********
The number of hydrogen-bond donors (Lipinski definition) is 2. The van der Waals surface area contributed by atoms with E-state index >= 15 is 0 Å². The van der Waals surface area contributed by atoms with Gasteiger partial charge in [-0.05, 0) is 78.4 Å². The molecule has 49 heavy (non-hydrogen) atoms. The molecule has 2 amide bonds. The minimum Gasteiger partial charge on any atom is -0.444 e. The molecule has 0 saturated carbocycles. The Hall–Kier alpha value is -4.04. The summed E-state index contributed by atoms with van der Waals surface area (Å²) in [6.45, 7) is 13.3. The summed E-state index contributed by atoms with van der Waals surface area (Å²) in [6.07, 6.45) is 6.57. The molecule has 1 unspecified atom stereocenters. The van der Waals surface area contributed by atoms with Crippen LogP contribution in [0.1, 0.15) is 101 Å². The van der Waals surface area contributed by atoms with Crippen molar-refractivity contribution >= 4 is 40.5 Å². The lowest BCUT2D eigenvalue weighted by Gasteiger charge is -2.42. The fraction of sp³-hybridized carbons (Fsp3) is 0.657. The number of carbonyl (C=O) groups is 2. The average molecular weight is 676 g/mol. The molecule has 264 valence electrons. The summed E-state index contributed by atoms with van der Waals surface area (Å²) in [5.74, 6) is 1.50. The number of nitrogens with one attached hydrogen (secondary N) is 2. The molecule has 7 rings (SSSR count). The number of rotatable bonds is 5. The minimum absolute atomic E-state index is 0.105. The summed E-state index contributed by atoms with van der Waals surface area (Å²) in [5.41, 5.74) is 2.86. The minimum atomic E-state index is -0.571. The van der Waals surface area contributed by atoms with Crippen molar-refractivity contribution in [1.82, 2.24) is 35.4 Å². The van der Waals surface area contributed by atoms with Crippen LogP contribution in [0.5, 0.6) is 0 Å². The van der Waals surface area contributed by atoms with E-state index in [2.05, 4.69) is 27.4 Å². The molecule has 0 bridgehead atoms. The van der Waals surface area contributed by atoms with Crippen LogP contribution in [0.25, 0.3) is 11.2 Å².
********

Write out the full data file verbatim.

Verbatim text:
The number of hydrogen-bond donors (Lipinski definition) is 2. The van der Waals surface area contributed by atoms with E-state index >= 15 is 0 Å². The van der Waals surface area contributed by atoms with Gasteiger partial charge in [-0.05, 0) is 78.4 Å². The molecule has 49 heavy (non-hydrogen) atoms. The molecule has 2 amide bonds. The minimum Gasteiger partial charge on any atom is -0.444 e. The molecule has 0 saturated carbocycles. The Hall–Kier alpha value is -4.04. The summed E-state index contributed by atoms with van der Waals surface area (Å²) in [6.45, 7) is 13.3. The summed E-state index contributed by atoms with van der Waals surface area (Å²) in [6.07, 6.45) is 6.57. The molecule has 1 unspecified atom stereocenters. The van der Waals surface area contributed by atoms with Crippen LogP contribution in [0.1, 0.15) is 101 Å². The van der Waals surface area contributed by atoms with Crippen molar-refractivity contribution >= 4 is 40.5 Å². The lowest BCUT2D eigenvalue weighted by Gasteiger charge is -2.42. The fraction of sp³-hybridized carbons (Fsp3) is 0.657. The number of carbonyl (C=O) groups is 2. The average molecular weight is 676 g/mol. The molecule has 264 valence electrons. The summed E-state index contributed by atoms with van der Waals surface area (Å²) in [5.74, 6) is 1.50. The number of nitrogens with one attached hydrogen (secondary N) is 2. The molecule has 7 rings (SSSR count). The number of rotatable bonds is 5. The minimum absolute atomic E-state index is 0.105. The summed E-state index contributed by atoms with van der Waals surface area (Å²) in [5.41, 5.74) is 2.86. The minimum atomic E-state index is -0.571. The van der Waals surface area contributed by atoms with Crippen molar-refractivity contribution in [1.82, 2.24) is 35.4 Å². The van der Waals surface area contributed by atoms with Crippen LogP contribution in [0.5, 0.6) is 0 Å². The van der Waals surface area contributed by atoms with E-state index in [2.05, 4.69) is 27.4 Å². The molecule has 0 bridgehead atoms. The van der Waals surface area contributed by atoms with Crippen LogP contribution in [0.25, 0.3) is 11.2 Å².